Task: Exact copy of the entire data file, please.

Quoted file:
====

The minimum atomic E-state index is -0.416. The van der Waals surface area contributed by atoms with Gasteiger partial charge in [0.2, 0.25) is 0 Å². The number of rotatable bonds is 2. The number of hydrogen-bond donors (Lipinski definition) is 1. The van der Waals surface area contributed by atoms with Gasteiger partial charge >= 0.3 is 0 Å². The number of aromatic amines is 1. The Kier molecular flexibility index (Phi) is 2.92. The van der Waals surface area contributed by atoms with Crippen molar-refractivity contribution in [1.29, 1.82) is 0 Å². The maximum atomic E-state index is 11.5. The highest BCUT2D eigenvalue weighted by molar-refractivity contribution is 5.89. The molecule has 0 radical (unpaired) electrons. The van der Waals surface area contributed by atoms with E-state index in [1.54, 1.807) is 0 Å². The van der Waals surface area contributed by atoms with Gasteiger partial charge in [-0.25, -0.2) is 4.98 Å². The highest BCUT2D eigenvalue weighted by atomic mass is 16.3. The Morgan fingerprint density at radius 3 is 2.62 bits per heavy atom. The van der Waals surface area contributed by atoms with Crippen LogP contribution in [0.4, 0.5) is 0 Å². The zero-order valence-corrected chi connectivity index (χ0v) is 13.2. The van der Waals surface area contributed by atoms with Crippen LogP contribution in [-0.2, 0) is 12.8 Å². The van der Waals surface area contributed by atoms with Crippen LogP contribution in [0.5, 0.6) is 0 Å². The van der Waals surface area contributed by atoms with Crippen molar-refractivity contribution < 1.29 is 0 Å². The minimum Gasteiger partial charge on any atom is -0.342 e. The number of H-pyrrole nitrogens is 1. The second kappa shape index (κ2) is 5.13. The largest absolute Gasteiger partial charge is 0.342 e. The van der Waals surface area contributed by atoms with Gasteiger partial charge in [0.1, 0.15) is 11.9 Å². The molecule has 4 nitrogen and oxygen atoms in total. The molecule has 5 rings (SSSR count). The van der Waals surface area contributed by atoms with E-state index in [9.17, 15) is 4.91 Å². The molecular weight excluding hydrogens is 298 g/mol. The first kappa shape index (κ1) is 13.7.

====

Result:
The minimum atomic E-state index is -0.416. The van der Waals surface area contributed by atoms with Gasteiger partial charge in [0.2, 0.25) is 0 Å². The number of rotatable bonds is 2. The number of hydrogen-bond donors (Lipinski definition) is 1. The van der Waals surface area contributed by atoms with Gasteiger partial charge >= 0.3 is 0 Å². The number of aromatic amines is 1. The Kier molecular flexibility index (Phi) is 2.92. The van der Waals surface area contributed by atoms with Crippen molar-refractivity contribution in [1.29, 1.82) is 0 Å². The maximum atomic E-state index is 11.5. The highest BCUT2D eigenvalue weighted by molar-refractivity contribution is 5.89. The molecule has 0 radical (unpaired) electrons. The van der Waals surface area contributed by atoms with E-state index in [1.54, 1.807) is 0 Å². The van der Waals surface area contributed by atoms with Gasteiger partial charge in [-0.25, -0.2) is 4.98 Å². The highest BCUT2D eigenvalue weighted by atomic mass is 16.3. The Morgan fingerprint density at radius 3 is 2.62 bits per heavy atom. The van der Waals surface area contributed by atoms with Crippen LogP contribution in [0.4, 0.5) is 0 Å². The zero-order valence-corrected chi connectivity index (χ0v) is 13.2. The van der Waals surface area contributed by atoms with Crippen LogP contribution in [-0.2, 0) is 12.8 Å². The van der Waals surface area contributed by atoms with Crippen LogP contribution in [0.5, 0.6) is 0 Å². The van der Waals surface area contributed by atoms with Crippen molar-refractivity contribution < 1.29 is 0 Å². The minimum Gasteiger partial charge on any atom is -0.342 e. The number of H-pyrrole nitrogens is 1. The second kappa shape index (κ2) is 5.13. The largest absolute Gasteiger partial charge is 0.342 e. The van der Waals surface area contributed by atoms with Gasteiger partial charge in [0.1, 0.15) is 11.9 Å². The molecule has 4 nitrogen and oxygen atoms in total. The molecule has 5 rings (SSSR count). The van der Waals surface area contributed by atoms with E-state index in [9.17, 15) is 4.91 Å². The molecular weight excluding hydrogens is 298 g/mol. The first kappa shape index (κ1) is 13.7.